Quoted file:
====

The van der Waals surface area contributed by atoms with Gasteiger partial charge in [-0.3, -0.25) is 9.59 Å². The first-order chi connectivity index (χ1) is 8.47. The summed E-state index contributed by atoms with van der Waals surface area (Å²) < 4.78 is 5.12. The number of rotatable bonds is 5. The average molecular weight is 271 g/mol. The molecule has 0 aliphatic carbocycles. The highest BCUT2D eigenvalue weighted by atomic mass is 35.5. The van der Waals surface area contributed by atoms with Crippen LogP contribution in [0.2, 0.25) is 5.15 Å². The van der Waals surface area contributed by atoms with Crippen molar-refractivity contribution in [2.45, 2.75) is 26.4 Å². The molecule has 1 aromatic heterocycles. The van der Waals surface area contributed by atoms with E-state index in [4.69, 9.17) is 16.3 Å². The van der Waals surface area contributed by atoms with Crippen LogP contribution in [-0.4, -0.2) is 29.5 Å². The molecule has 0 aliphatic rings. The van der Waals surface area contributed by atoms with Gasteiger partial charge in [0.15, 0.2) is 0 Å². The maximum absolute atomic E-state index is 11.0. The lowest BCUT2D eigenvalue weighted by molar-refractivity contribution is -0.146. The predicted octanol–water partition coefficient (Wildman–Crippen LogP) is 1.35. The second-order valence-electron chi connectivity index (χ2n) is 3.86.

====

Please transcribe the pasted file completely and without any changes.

The van der Waals surface area contributed by atoms with Gasteiger partial charge in [-0.3, -0.25) is 9.59 Å². The first-order chi connectivity index (χ1) is 8.47. The summed E-state index contributed by atoms with van der Waals surface area (Å²) < 4.78 is 5.12. The number of rotatable bonds is 5. The average molecular weight is 271 g/mol. The molecule has 0 aliphatic carbocycles. The highest BCUT2D eigenvalue weighted by atomic mass is 35.5. The van der Waals surface area contributed by atoms with Crippen LogP contribution in [0.2, 0.25) is 5.15 Å². The van der Waals surface area contributed by atoms with Crippen molar-refractivity contribution in [2.45, 2.75) is 26.4 Å². The molecule has 1 aromatic heterocycles. The van der Waals surface area contributed by atoms with E-state index in [4.69, 9.17) is 16.3 Å². The van der Waals surface area contributed by atoms with Crippen LogP contribution in [-0.4, -0.2) is 29.5 Å². The molecule has 0 aliphatic rings. The van der Waals surface area contributed by atoms with Gasteiger partial charge in [0.15, 0.2) is 0 Å². The maximum absolute atomic E-state index is 11.0. The lowest BCUT2D eigenvalue weighted by molar-refractivity contribution is -0.146. The predicted octanol–water partition coefficient (Wildman–Crippen LogP) is 1.35. The second-order valence-electron chi connectivity index (χ2n) is 3.86.